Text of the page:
Hehe well I believe that there are supernatural things in the world, and I do believe in God I just try to follow those things without shoving my belief on anyone else.  I know I don't always succeed in that following of the basic tenants of Christianity (not those taught by denominations and organized religions, either) - my temper is my biggest failing at times, although Kim (my fiancee) has been the greatest reducer of my blood pressure in a long time and I generally don't get annoyed anymore.   Maybe someday my spirituality will gravitate towards somewhere else, or maybe not, til then i do as i always have - i dont go to church because to me belief is a private thing, you carry it around in your heart and not in a building, if that makes any sense (or i could just be icoherently rambling as always)

#11 D'Monix

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Posted 20 August 2009 - 06:03 AM

View PostSpectacles, on Aug 19 2009, 10:30 PM, said:

I see you're about to become a married man. :)

My uncle and aunt had the most amazing marriage I've ever seen. They were together 54 years, and in the end, he cared for her at home, with loving patience, while she suffered from Alzheimer's. (Fortunately, their daughter and her also-wonderful husband lived right next to them on the farm, and this helped immensely.) He died not quite a year later himself from mesothelioma. Their devotion to each other--and their deep, deep friendship--was beautiful to see. I wish that kind of abiding love for you and your fiance. :)

My question: what do you think are the keys to a long, successful marriage (or partnership)?

I am at that :D

I think Mutual Trust, Patience, Respect, Love, Friendship.

I was friends with Kim for almost ten years before we started dating, knew her when she was married to the jackass she was married to before - and I say that because of the way that he treated her.  Her cousin knew that I was interested in her, and he had hoped to get us together. It took a while but it happened - and when it did it was if it had been there all along between us (and maybe it had) So it was natural.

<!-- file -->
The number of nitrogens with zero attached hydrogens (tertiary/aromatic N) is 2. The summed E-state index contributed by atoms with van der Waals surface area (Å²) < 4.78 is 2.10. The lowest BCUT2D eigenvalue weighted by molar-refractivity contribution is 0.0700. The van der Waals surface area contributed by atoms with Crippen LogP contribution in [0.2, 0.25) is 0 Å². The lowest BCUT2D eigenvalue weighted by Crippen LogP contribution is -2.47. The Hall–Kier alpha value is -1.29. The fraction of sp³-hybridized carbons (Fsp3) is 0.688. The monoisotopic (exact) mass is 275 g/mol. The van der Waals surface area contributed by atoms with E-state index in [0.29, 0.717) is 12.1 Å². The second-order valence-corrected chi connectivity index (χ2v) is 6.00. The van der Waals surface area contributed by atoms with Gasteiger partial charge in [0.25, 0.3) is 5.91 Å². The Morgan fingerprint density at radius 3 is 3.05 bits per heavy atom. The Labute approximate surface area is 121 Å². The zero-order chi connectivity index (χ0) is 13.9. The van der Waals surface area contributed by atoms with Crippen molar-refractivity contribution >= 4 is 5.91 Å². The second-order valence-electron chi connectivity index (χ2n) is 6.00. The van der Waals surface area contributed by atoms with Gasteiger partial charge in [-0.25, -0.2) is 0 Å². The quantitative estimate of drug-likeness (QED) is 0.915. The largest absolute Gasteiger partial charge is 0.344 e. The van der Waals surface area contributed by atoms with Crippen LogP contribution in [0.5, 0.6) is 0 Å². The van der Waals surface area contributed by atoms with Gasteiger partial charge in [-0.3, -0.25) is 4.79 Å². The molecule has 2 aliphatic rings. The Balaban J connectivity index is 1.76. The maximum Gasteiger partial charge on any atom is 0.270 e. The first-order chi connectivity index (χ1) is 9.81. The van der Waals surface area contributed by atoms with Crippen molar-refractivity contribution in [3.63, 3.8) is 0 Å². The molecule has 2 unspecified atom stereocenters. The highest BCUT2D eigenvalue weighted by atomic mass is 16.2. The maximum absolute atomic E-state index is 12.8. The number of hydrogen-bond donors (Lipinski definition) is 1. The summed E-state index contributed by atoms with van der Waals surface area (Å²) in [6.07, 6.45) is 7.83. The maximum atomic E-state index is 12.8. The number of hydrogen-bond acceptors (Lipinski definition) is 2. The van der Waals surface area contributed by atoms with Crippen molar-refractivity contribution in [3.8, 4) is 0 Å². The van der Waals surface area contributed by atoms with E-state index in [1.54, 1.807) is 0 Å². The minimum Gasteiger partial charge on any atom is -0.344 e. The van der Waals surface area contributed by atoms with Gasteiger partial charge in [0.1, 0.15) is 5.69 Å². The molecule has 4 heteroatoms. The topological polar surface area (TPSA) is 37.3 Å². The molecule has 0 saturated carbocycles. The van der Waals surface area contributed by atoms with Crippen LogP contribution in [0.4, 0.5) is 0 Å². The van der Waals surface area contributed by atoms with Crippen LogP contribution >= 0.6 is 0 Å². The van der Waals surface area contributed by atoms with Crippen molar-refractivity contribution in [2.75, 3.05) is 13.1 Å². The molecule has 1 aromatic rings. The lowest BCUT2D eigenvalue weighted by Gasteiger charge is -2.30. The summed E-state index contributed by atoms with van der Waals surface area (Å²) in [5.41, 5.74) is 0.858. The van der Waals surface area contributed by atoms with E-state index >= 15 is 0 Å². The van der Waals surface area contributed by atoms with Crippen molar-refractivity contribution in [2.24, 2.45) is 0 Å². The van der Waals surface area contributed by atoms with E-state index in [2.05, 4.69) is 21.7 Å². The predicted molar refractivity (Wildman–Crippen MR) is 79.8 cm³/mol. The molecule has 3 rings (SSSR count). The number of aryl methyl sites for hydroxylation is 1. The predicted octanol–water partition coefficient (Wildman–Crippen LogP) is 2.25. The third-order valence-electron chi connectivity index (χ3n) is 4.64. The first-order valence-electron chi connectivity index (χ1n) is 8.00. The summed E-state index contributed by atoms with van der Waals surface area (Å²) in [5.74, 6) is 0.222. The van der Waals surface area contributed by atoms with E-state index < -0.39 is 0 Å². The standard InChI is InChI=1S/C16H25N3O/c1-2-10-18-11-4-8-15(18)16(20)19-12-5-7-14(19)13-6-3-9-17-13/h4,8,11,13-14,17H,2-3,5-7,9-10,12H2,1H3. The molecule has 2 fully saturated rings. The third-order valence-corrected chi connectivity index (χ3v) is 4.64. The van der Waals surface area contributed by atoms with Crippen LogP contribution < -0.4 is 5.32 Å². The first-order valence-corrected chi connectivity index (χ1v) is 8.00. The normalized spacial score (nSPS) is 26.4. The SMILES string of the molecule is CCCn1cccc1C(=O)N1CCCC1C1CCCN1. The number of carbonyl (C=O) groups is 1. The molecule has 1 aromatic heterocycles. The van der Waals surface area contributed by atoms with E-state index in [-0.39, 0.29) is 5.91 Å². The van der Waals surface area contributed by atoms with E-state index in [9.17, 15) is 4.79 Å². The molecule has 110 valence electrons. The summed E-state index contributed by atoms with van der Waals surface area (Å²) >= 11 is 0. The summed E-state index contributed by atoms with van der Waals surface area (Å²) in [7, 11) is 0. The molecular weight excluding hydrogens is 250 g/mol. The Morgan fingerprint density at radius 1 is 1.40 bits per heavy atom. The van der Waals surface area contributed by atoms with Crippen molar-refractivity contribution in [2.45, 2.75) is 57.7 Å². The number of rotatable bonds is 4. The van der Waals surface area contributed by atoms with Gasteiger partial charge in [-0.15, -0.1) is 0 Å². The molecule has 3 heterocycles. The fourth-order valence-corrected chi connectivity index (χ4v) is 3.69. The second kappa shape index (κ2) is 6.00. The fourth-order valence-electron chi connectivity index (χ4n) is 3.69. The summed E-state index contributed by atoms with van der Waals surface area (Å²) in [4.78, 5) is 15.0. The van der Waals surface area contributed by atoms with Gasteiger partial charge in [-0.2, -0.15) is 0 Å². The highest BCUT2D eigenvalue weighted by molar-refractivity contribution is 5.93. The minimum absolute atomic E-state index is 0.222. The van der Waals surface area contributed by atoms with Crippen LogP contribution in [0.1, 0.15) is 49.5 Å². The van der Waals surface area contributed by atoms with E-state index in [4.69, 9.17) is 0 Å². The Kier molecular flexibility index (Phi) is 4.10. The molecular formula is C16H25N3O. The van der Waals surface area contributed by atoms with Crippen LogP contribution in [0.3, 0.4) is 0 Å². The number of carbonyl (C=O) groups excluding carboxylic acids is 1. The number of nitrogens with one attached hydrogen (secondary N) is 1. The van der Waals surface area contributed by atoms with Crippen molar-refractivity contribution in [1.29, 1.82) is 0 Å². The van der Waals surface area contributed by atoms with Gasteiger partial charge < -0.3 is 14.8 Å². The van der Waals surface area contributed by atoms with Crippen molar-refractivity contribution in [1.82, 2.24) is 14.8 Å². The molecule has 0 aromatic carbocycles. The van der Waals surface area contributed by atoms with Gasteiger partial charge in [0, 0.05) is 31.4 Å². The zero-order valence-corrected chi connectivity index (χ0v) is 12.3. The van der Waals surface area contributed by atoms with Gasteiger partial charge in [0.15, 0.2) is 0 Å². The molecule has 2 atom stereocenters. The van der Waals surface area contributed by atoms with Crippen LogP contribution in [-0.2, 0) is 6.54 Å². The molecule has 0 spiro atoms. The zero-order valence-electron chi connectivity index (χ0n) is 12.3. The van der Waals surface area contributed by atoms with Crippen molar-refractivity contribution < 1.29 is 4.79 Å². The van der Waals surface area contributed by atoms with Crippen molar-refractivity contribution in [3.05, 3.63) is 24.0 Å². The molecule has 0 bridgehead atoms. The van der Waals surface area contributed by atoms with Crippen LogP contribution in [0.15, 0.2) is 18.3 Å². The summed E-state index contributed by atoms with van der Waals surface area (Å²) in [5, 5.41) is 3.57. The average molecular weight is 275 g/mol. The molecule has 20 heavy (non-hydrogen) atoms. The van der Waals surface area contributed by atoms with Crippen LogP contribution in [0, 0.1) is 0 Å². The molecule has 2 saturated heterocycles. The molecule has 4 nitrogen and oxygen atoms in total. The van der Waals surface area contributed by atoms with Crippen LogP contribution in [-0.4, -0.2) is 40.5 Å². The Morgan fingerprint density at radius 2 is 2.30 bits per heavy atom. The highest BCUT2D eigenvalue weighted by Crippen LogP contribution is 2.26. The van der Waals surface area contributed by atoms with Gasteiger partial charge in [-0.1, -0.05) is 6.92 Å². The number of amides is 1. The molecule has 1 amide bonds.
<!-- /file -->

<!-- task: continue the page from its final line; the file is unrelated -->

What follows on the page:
She's a nerd like me, a roleplaying gamer, a computer gamer,  a trekkie, a star wars fan (for our dating anniversary I got us tickets to see THIS for later on in the year :D) and part cherokee as well.

So, with all that, I am hopeful :D

My grandparents on my mom's side had that long loving marriage that you referred to, so I'll tell y'all a true story.

Back in World War II, 1942 I think.  My grandfather, Harold Sorenson was on his way from Minnesota to Mississippi for training for the Army Air Corps (he was in the 9th Air Force assigned to twin engine attack bombers all the way through World War II.) and my grandmother Bernita was on her way from visiting relatives to St. Louis to take a job in one of the war plants there (and i  hope im getting that part right)

They met on the train, my grandfather sitting by my future grandmother, and talked all the way up to the point where they had to part for their respective destinations, but not before my grandfather got my grandmother's address.

He corresponded to her all through his training and all through the war, he painted her name on the engine on one of his later bombers, an A-26 Invader (2 man solid nose attack bomber) as did the pilot as a good luck charm to bring them home.

He even proposed to her from overseas, his sister mailing him a catalog to pick out a ring and then my grandfather sending her what money he had to get it.

When V-E Day came, and my grandfather came home to Minnesota after that, he headed out to Arkansas where my grandmother lived with her parents to see Bernita again.  As my grandmother put it, she was standing with her father - a guy almost as tall as me and I am six foot six inches tall - when my grandfather's taxi came.  Her daddy asked her if that was the boy she was gonna marry.  She answered yes, and my greatgrandfather then took a look at him, thought for a minute and said "well, you go ahead and marry that boy then."

So they never dated before they were engaged.

At my grandfather's funeral the pastor retold this story again as part of my grandfather's eulogy and commented if there are any screenwriters in the audience that they needed to get ahold of my grandmother (who is still living)  cos she sure did have a good movie (or book) idea for them based on all that :)

Incidentally my relationship with kim is like history repeating itself from my grandmothers parents since my greatgrandfather was almost as tall as i am, and my greatgrandmother was only a couple of inches taller than kim is (and she is four foot eight.)

Anyway this has been a novel - see what you made me do? :)

But

If I could be half the man my grandfather was and half the strength of love in my marriage as he did with his then I think we will be doing pretty dang good.